Saturday, January 28, 2017

Silence 2

Real, effective therapy requires the client to shut up, pretty early on in therapy and frequently. Silence, to go inward. Words and conversation are too often buoys, both yanking the person out of her depth and keeping her afloat, false-stabilized by bright talk, rationalizations, the sheer quantity of running away on word or idea energy.

For some clients, words and feeling and deep feeling and deep revelatory feeling are all in friendly or warm touch with each other. But for most of the people who come for help, talk and deep feeling are different worlds, almost matter and anti-matter: You may as well ask a computer program to turn into a bowl of ice cream. That different.

If we want clients to change, we have to point them to silence, and to the purposes of it. It’s so everything can stop. When everything stops, you start sinking back to your foundation. When everything stops – and in a room with a clear and deep-seated observer – you are present with your life in a unique and one true way. This is presumably what you wanted: To get to reality.

Just stopping everything is in itself epiphanic. Your brain is in a different place, no longer a whirlwind. If you go beneath the anxiety, you immediately see yourself and your world in a different way: It’s yours. Time doesn’t rush by to be lost, gone. You are the central actor, seeing everything.

I have rarely if ever done a good enough job promoting silence as the essence of process. We therapists want to talk, to show the person new things about the world his psyche lives in, and his psyche itself. I’m suggesting, though, that we soon abruptly come to a fork in the road, one branch leading to a different dimension: the place of aloneness and silence. Though Bettelheim said: “I speak here of the child’s private world . . . Each of us is implying in his way that one cannot help another in his ascent from hell unless one has first joined him there. . . .”*, this is untrue for adults, who ultimately can’t be hand-held in their hell. They have to face the truth that when they most needed the parent, they were alone.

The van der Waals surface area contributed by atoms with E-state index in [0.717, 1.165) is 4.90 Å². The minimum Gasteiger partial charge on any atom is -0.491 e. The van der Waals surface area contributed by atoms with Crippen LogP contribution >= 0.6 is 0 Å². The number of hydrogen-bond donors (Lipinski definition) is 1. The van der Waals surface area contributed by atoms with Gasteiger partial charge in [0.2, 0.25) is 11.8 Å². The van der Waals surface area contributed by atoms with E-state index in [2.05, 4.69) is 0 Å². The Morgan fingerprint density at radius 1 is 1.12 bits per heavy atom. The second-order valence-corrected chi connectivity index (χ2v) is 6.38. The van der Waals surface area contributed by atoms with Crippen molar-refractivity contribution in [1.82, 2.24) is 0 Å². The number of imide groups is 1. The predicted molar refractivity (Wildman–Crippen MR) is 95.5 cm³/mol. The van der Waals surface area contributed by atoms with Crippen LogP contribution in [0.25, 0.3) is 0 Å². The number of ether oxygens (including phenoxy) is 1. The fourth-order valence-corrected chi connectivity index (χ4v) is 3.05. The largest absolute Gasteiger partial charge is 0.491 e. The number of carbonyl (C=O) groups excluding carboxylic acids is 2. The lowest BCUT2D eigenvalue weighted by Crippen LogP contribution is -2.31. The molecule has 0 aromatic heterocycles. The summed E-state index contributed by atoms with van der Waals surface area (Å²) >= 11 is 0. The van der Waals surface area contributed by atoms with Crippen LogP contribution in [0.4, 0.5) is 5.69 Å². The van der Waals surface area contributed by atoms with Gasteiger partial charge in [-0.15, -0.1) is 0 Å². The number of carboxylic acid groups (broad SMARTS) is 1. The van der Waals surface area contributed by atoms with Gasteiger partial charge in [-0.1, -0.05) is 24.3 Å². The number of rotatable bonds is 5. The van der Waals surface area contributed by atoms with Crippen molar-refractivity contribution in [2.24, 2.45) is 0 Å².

We are not abandoning the client when we do this. We are, though, destroying the fake relationship between stranger and help-seeker. It is replaced by the person first being in the silent cave of himself, looking out stunned or answered or in desperation, and seeing a hero.

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* Bruno Bettelheim, The Empty Fortress, 1967, p. 10.

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Comments are welcome, but I'd suggest you first read "Feeling-centered therapy" and "Ocean and boat" for a basic introduction to my kind of theory and therapy.